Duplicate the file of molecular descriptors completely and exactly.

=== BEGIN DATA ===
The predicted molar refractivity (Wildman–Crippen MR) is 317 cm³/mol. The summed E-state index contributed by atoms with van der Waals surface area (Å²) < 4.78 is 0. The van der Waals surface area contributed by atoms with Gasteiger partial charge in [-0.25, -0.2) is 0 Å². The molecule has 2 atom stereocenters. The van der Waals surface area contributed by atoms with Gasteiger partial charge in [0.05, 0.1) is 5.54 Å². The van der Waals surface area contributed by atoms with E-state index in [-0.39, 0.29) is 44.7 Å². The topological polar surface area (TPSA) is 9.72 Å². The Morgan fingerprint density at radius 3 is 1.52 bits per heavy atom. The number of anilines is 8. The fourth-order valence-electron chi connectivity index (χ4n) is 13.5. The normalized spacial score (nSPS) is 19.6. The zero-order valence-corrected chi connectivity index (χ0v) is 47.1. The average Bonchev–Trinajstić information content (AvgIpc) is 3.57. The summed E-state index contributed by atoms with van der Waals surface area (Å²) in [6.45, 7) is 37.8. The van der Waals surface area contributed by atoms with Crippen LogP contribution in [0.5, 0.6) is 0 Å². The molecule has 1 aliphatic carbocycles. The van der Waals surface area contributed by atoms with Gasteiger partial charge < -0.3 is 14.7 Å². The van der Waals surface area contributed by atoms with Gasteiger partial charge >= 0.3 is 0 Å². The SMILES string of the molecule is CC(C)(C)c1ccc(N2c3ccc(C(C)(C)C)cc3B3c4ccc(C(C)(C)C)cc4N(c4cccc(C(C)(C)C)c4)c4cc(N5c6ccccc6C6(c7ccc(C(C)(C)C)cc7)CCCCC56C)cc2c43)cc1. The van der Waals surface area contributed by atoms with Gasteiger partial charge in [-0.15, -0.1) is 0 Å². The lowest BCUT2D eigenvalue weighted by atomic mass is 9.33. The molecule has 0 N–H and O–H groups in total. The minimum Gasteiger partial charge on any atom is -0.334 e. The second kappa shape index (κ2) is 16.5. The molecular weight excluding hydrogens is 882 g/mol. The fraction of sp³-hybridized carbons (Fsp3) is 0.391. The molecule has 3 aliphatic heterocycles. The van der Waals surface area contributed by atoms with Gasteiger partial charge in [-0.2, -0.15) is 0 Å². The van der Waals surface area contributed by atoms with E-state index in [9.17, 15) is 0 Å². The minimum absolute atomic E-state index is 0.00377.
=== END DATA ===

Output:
The predicted molar refractivity (Wildman–Crippen MR) is 317 cm³/mol. The summed E-state index contributed by atoms with van der Waals surface area (Å²) < 4.78 is 0. The van der Waals surface area contributed by atoms with Gasteiger partial charge in [-0.25, -0.2) is 0 Å². The molecule has 2 atom stereocenters. The van der Waals surface area contributed by atoms with Gasteiger partial charge in [0.05, 0.1) is 5.54 Å². The van der Waals surface area contributed by atoms with E-state index in [-0.39, 0.29) is 44.7 Å². The topological polar surface area (TPSA) is 9.72 Å². The Morgan fingerprint density at radius 3 is 1.52 bits per heavy atom. The number of anilines is 8. The fourth-order valence-electron chi connectivity index (χ4n) is 13.5. The normalized spacial score (nSPS) is 19.6. The zero-order valence-corrected chi connectivity index (χ0v) is 47.1. The average Bonchev–Trinajstić information content (AvgIpc) is 3.57. The summed E-state index contributed by atoms with van der Waals surface area (Å²) in [6.45, 7) is 37.8. The van der Waals surface area contributed by atoms with Crippen LogP contribution in [0.5, 0.6) is 0 Å². The molecule has 1 aliphatic carbocycles. The van der Waals surface area contributed by atoms with Gasteiger partial charge < -0.3 is 14.7 Å². The van der Waals surface area contributed by atoms with Gasteiger partial charge >= 0.3 is 0 Å². The SMILES string of the molecule is CC(C)(C)c1ccc(N2c3ccc(C(C)(C)C)cc3B3c4ccc(C(C)(C)C)cc4N(c4cccc(C(C)(C)C)c4)c4cc(N5c6ccccc6C6(c7ccc(C(C)(C)C)cc7)CCCCC56C)cc2c43)cc1. The van der Waals surface area contributed by atoms with Gasteiger partial charge in [-0.15, -0.1) is 0 Å². The lowest BCUT2D eigenvalue weighted by atomic mass is 9.33. The molecule has 0 N–H and O–H groups in total. The minimum Gasteiger partial charge on any atom is -0.334 e. The second kappa shape index (κ2) is 16.5. The molecular weight excluding hydrogens is 882 g/mol. The fraction of sp³-hybridized carbons (Fsp3) is 0.391. The molecule has 3 aliphatic heterocycles. The van der Waals surface area contributed by atoms with Gasteiger partial charge in [-0.2, -0.15) is 0 Å². The van der Waals surface area contributed by atoms with E-state index in [9.17, 15) is 0 Å². The minimum absolute atomic E-state index is 0.00377.